By Chris Richards
Sinéad O'Connor sang in a voice big enough to accommodate her courage.
It was broad and strong, imposing and exposed, like a fortress wall facing unknowable hostilities - a sound that affirmed she was always trying to protect more than just herself.
Her songs often came from a place of interior anguish, but whenever her words rose in volume or pitch, her voice quite literally seemed to be standing up for the vulnerable and the oppressed.
What is courage if not a sustained effort to make yourself bigger than the cruelty of the world?
This bigness brought out a smallness in people. Despite her music's majesty and righteousness, O'Connor - whose death at 56 was announced on Wednesday - remains most widely remembered for appearing on "Saturday Night Live" in 1992, singing Bob Marley's "War," then ripping a photograph of Pope John Paul II into eight little pieces.
"Fight the real enemy," O'Connor said into the camera, urging others to join her protest of sexual abuse in the Catholic Church. Then she tossed the photo scraps into the void.
Her prolonged public punishment began immediately.
Frank Sinatra famously responded by calling O'Connor "one stupid broad."
At a tribute concert in his honour, Bob Dylan watched with indifference while O'Connor sang through jeers.
The rest of the music business - along with its most unthinking listenership - showed how vindictive it could become when someone speaks truth to power on live television.
Like that, O'Connor's mainstream pop career was over.
And the punk within sighed with relief. "The people who run the music industry aren't punk at all. They're a bunch of frightened people," O'Connor wrote in "Rememberings," her wounded 2021 memoir. "But frightened of the wrong thing - namely, music."
How do you change a world that's afraid of music? Maybe by trying to stop it from spinning.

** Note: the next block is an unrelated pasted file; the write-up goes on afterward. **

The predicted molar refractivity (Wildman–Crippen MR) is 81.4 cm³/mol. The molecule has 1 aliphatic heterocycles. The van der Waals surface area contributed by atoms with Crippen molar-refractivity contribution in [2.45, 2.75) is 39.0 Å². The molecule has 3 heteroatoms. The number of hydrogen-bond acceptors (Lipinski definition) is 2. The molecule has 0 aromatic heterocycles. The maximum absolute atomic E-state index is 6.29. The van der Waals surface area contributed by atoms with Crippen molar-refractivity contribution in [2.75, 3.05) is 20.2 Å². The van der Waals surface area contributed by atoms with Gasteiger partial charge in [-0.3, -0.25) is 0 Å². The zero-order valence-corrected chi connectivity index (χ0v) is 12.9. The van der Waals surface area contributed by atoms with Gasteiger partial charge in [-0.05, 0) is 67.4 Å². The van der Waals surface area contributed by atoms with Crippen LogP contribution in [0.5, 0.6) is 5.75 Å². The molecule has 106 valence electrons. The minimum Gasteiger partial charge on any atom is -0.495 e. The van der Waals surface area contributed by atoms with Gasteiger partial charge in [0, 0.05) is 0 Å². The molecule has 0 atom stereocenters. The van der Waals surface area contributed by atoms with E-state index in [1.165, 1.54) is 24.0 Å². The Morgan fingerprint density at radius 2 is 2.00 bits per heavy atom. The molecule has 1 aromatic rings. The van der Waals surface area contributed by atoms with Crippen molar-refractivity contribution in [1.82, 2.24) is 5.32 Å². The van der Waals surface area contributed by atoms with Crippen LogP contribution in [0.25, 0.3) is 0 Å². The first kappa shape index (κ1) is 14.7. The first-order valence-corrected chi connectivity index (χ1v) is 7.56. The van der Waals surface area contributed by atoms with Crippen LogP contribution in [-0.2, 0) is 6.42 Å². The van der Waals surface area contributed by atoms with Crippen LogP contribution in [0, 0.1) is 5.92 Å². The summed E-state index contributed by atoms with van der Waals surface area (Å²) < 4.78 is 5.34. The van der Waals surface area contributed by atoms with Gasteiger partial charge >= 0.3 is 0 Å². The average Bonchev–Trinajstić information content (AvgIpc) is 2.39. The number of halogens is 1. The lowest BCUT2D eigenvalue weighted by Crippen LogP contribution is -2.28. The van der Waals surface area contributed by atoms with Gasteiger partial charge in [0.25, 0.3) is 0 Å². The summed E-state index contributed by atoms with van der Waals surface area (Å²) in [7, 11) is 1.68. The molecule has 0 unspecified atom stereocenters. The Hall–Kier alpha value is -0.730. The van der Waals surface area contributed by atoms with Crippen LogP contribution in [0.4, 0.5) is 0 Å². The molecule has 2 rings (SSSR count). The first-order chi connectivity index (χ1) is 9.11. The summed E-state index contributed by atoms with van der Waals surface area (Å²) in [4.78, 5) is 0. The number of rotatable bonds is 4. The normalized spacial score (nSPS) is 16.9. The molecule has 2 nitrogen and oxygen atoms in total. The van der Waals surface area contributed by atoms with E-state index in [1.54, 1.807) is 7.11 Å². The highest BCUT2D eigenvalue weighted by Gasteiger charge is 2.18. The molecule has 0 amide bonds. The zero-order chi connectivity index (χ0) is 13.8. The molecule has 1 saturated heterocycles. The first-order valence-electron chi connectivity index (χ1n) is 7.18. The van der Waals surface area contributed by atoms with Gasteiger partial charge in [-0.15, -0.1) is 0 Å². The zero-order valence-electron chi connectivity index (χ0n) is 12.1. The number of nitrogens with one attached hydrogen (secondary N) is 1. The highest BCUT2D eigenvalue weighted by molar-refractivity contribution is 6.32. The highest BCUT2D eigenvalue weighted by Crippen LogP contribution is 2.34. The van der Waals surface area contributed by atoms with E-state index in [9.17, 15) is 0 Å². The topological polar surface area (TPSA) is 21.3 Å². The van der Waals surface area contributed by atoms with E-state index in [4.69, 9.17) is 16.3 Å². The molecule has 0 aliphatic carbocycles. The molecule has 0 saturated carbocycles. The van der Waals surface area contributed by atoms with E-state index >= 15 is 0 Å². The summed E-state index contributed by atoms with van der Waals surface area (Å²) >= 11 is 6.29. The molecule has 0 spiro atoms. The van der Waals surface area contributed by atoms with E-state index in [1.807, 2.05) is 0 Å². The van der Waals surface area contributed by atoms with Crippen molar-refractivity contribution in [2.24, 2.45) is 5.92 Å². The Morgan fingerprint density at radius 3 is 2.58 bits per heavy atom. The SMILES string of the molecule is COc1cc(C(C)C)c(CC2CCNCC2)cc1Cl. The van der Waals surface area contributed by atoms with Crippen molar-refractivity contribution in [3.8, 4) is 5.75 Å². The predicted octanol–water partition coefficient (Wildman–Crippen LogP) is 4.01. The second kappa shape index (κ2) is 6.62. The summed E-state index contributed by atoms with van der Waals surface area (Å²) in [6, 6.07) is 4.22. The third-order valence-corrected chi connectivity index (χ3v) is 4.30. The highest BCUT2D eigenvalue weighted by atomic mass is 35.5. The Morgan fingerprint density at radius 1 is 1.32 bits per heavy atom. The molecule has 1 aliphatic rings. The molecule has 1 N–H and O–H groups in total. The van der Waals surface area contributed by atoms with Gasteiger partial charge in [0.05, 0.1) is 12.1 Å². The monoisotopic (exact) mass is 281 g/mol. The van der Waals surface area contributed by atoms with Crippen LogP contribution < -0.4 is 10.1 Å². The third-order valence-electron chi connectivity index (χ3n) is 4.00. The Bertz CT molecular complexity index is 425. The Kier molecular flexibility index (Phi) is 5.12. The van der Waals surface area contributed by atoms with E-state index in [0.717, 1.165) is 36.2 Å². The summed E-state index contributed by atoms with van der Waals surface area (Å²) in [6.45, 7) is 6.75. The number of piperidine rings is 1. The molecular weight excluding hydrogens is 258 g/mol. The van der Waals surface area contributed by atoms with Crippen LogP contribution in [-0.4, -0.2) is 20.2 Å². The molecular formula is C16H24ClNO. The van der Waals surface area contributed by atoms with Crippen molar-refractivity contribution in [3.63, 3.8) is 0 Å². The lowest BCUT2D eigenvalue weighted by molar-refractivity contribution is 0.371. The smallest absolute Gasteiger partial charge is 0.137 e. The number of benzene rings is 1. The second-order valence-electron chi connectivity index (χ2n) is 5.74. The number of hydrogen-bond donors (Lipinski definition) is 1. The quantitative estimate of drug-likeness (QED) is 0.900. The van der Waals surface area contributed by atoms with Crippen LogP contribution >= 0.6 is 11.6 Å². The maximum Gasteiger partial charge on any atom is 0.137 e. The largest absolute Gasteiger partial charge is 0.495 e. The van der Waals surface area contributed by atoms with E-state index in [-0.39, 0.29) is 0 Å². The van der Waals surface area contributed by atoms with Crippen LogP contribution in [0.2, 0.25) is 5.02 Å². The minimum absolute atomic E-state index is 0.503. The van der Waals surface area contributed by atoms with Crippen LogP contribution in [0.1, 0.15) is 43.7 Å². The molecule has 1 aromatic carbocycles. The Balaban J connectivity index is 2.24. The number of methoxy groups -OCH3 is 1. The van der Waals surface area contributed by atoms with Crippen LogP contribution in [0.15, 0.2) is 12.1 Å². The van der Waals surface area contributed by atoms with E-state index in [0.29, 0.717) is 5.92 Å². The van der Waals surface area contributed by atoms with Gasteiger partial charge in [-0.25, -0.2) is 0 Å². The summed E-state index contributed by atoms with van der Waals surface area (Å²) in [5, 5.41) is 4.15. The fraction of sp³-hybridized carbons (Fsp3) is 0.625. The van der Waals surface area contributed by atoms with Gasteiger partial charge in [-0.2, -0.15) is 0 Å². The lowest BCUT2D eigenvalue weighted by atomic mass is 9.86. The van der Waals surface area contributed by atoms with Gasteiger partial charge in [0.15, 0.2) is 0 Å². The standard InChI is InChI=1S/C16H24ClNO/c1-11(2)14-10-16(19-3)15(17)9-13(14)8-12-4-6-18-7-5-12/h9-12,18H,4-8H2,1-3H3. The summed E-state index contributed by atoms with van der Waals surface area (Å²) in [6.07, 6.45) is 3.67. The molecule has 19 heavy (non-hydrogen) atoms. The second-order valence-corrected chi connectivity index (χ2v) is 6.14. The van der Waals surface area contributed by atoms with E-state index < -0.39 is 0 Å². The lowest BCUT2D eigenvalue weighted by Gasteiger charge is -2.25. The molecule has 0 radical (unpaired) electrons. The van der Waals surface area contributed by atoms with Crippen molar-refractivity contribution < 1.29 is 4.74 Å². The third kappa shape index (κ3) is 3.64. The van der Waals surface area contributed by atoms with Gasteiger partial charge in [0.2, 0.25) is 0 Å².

From the start, O'Connor seemed to gravitate toward ballads that skewed slow and drumless, as if trying to halt time and be heard.
On "Troy," a stand-out from her 1987 debut album, "The Lion and the Cobra," she's in complete command of her vocal extremes, evoking wailing ghosts and falling bombs - all while conjuring the phantom connective tissue between Björk, PJ Harvey, Alanis Morissette and Thom Yorke.
Obstinate and unflinching, the song seems to hover in place, like a painful memory.
There's a similar suspension to be felt in her biggest hit, "Nothing Compares 2 U," a Prince cover that made O'Connor a household name.
But on her breakout album - 1990's "I Do Not Want What I Haven't Got" - it's preceded by the staggering "Black Boys on Mopeds," a song that condemns lethal police violence in the most direct language available.
"Margaret Thatcher on TV, shocked by the deaths that took place in Beijing," O'Connor sings.
"It seems strange that she should be offended. The same orders are given by her."
The song's refrain describes England as "the home of police who kill Black boys on mopeds," later warning, "These are dangerous days. To say what you feel is to make your own grave."
O'Connor never stopped saying what she felt, even as her personal life grew exponentially more difficult.
She was open about the severity of her struggles with mental health in recent years, and the suicide of her son Shane in 2022 probably made her existence feel more fragile than ever.
Still, a year earlier, she seemed to be in touch with her vitality and virtue, writing in the comments section of her own New York Times profile, "It is no measure of health to be well adjusted to a profoundly sick society."
It's easy to imagine those exact words swirling around one of her songs, blunt and beautiful, volcanic and airborne.
As for the words themselves, there's nothing to imagine.
Our society remains profoundly sick, and the most wealthy and powerful among us seem fine with everything staying that way.
But don't mistake a Sinéad O'Connor song for some kind of palliative. Her music is an ultimatum. Will you be big? Or will you be small?